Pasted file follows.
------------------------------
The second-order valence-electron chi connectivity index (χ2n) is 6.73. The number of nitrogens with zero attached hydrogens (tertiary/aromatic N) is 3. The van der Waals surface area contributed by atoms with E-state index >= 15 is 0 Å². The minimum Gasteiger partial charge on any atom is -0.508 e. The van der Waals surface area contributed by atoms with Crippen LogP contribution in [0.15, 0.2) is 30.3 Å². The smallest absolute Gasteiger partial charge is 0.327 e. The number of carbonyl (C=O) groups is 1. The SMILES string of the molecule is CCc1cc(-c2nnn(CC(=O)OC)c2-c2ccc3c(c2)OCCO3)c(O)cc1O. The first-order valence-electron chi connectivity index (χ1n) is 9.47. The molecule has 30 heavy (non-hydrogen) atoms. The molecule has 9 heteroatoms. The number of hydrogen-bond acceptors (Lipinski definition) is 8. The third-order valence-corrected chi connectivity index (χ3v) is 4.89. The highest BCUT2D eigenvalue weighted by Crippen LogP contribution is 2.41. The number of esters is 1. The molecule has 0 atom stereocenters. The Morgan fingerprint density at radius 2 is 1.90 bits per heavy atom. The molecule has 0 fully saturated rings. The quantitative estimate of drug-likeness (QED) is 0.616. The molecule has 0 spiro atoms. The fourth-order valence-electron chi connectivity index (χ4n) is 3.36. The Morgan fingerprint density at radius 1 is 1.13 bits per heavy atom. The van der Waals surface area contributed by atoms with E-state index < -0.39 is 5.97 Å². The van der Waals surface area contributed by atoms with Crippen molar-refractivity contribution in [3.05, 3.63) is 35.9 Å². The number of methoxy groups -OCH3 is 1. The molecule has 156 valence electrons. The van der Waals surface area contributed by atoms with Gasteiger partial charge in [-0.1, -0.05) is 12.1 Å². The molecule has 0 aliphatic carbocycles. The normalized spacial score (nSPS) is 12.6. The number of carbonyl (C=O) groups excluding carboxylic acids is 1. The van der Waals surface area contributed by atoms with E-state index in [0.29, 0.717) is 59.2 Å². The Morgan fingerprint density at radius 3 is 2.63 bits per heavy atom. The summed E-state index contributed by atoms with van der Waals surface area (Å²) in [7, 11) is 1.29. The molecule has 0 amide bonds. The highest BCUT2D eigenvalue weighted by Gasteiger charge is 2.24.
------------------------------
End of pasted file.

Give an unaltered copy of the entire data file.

The second-order valence-electron chi connectivity index (χ2n) is 6.73. The number of nitrogens with zero attached hydrogens (tertiary/aromatic N) is 3. The van der Waals surface area contributed by atoms with E-state index >= 15 is 0 Å². The minimum Gasteiger partial charge on any atom is -0.508 e. The van der Waals surface area contributed by atoms with Crippen LogP contribution in [0.15, 0.2) is 30.3 Å². The smallest absolute Gasteiger partial charge is 0.327 e. The number of carbonyl (C=O) groups is 1. The SMILES string of the molecule is CCc1cc(-c2nnn(CC(=O)OC)c2-c2ccc3c(c2)OCCO3)c(O)cc1O. The first-order valence-electron chi connectivity index (χ1n) is 9.47. The molecule has 30 heavy (non-hydrogen) atoms. The molecule has 9 heteroatoms. The number of hydrogen-bond acceptors (Lipinski definition) is 8. The third-order valence-corrected chi connectivity index (χ3v) is 4.89. The highest BCUT2D eigenvalue weighted by Crippen LogP contribution is 2.41. The number of esters is 1. The molecule has 0 atom stereocenters. The Morgan fingerprint density at radius 2 is 1.90 bits per heavy atom. The molecule has 0 fully saturated rings. The quantitative estimate of drug-likeness (QED) is 0.616. The molecule has 0 spiro atoms. The fourth-order valence-electron chi connectivity index (χ4n) is 3.36. The Morgan fingerprint density at radius 1 is 1.13 bits per heavy atom. The van der Waals surface area contributed by atoms with E-state index < -0.39 is 5.97 Å². The van der Waals surface area contributed by atoms with Crippen molar-refractivity contribution in [3.05, 3.63) is 35.9 Å². The number of methoxy groups -OCH3 is 1. The molecule has 156 valence electrons. The van der Waals surface area contributed by atoms with Gasteiger partial charge in [-0.1, -0.05) is 12.1 Å². The molecule has 0 aliphatic carbocycles. The normalized spacial score (nSPS) is 12.6. The number of carbonyl (C=O) groups excluding carboxylic acids is 1. The van der Waals surface area contributed by atoms with E-state index in [0.29, 0.717) is 59.2 Å². The Morgan fingerprint density at radius 3 is 2.63 bits per heavy atom. The summed E-state index contributed by atoms with van der Waals surface area (Å²) in [7, 11) is 1.29. The molecule has 0 amide bonds. The highest BCUT2D eigenvalue weighted by Gasteiger charge is 2.24.